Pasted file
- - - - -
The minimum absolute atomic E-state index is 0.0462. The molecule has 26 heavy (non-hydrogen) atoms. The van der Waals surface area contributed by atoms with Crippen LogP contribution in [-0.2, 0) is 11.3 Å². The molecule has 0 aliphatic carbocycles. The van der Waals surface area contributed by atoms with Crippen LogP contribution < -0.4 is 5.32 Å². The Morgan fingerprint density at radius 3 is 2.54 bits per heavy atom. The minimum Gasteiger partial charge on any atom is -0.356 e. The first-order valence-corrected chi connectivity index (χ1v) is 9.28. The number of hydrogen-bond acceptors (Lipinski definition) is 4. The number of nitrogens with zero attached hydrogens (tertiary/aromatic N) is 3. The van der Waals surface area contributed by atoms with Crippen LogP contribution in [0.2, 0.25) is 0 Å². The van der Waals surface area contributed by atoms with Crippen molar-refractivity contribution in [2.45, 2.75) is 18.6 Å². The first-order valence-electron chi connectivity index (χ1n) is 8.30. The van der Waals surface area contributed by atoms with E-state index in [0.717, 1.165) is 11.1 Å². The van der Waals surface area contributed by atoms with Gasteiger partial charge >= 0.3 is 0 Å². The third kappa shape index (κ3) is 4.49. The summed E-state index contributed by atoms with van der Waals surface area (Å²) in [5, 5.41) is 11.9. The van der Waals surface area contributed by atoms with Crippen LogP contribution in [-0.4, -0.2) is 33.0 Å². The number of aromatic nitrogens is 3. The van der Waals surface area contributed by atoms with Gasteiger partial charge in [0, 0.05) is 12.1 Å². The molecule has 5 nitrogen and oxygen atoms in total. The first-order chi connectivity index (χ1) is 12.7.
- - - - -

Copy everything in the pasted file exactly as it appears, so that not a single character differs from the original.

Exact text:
The minimum absolute atomic E-state index is 0.0462. The molecule has 26 heavy (non-hydrogen) atoms. The van der Waals surface area contributed by atoms with Crippen LogP contribution in [-0.2, 0) is 11.3 Å². The molecule has 0 aliphatic carbocycles. The van der Waals surface area contributed by atoms with Crippen LogP contribution < -0.4 is 5.32 Å². The Morgan fingerprint density at radius 3 is 2.54 bits per heavy atom. The minimum Gasteiger partial charge on any atom is -0.356 e. The first-order valence-corrected chi connectivity index (χ1v) is 9.28. The number of hydrogen-bond acceptors (Lipinski definition) is 4. The number of nitrogens with zero attached hydrogens (tertiary/aromatic N) is 3. The van der Waals surface area contributed by atoms with Crippen LogP contribution in [0.2, 0.25) is 0 Å². The van der Waals surface area contributed by atoms with Crippen molar-refractivity contribution in [2.45, 2.75) is 18.6 Å². The first-order valence-electron chi connectivity index (χ1n) is 8.30. The van der Waals surface area contributed by atoms with E-state index in [0.717, 1.165) is 11.1 Å². The van der Waals surface area contributed by atoms with Gasteiger partial charge >= 0.3 is 0 Å². The third kappa shape index (κ3) is 4.49. The summed E-state index contributed by atoms with van der Waals surface area (Å²) in [5, 5.41) is 11.9. The van der Waals surface area contributed by atoms with Crippen LogP contribution in [-0.4, -0.2) is 33.0 Å². The number of aromatic nitrogens is 3. The van der Waals surface area contributed by atoms with Gasteiger partial charge in [0, 0.05) is 12.1 Å². The molecule has 5 nitrogen and oxygen atoms in total. The first-order chi connectivity index (χ1) is 12.7.